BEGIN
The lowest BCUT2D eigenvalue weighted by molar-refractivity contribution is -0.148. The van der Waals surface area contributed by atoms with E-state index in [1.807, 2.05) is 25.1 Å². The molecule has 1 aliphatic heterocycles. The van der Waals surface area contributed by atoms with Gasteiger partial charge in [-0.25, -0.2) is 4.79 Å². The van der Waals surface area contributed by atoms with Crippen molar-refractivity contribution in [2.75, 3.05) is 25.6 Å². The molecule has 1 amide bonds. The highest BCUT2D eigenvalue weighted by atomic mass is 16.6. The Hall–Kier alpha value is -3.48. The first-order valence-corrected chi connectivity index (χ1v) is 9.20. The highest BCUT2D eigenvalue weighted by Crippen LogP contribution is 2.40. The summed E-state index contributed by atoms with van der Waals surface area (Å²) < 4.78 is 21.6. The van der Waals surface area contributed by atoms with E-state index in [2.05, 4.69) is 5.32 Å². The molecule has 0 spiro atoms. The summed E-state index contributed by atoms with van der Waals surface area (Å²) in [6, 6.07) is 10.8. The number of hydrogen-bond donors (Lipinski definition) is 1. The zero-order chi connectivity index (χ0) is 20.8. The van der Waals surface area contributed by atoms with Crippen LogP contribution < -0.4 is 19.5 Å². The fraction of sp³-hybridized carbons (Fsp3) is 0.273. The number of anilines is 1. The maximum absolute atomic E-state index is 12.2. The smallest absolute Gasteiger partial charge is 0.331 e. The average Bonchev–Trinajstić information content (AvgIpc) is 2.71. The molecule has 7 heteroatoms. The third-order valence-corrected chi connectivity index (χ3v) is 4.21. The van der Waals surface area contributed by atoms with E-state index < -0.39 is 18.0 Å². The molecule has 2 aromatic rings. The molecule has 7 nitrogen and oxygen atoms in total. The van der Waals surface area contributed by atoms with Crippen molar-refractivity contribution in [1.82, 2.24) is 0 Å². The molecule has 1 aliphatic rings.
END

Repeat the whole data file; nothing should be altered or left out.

The lowest BCUT2D eigenvalue weighted by molar-refractivity contribution is -0.148. The van der Waals surface area contributed by atoms with E-state index in [1.807, 2.05) is 25.1 Å². The molecule has 1 aliphatic heterocycles. The van der Waals surface area contributed by atoms with Gasteiger partial charge in [-0.25, -0.2) is 4.79 Å². The van der Waals surface area contributed by atoms with Crippen molar-refractivity contribution in [2.75, 3.05) is 25.6 Å². The molecule has 1 amide bonds. The highest BCUT2D eigenvalue weighted by atomic mass is 16.6. The Hall–Kier alpha value is -3.48. The first-order valence-corrected chi connectivity index (χ1v) is 9.20. The highest BCUT2D eigenvalue weighted by Crippen LogP contribution is 2.40. The summed E-state index contributed by atoms with van der Waals surface area (Å²) < 4.78 is 21.6. The van der Waals surface area contributed by atoms with E-state index in [2.05, 4.69) is 5.32 Å². The molecule has 0 spiro atoms. The summed E-state index contributed by atoms with van der Waals surface area (Å²) in [6, 6.07) is 10.8. The number of hydrogen-bond donors (Lipinski definition) is 1. The zero-order chi connectivity index (χ0) is 20.8. The van der Waals surface area contributed by atoms with Crippen LogP contribution < -0.4 is 19.5 Å². The fraction of sp³-hybridized carbons (Fsp3) is 0.273. The number of anilines is 1. The maximum absolute atomic E-state index is 12.2. The smallest absolute Gasteiger partial charge is 0.331 e. The average Bonchev–Trinajstić information content (AvgIpc) is 2.71. The molecule has 7 heteroatoms. The third-order valence-corrected chi connectivity index (χ3v) is 4.21. The van der Waals surface area contributed by atoms with E-state index < -0.39 is 18.0 Å². The molecule has 2 aromatic rings. The molecule has 7 nitrogen and oxygen atoms in total. The van der Waals surface area contributed by atoms with Crippen molar-refractivity contribution in [1.82, 2.24) is 0 Å². The molecule has 1 aliphatic rings.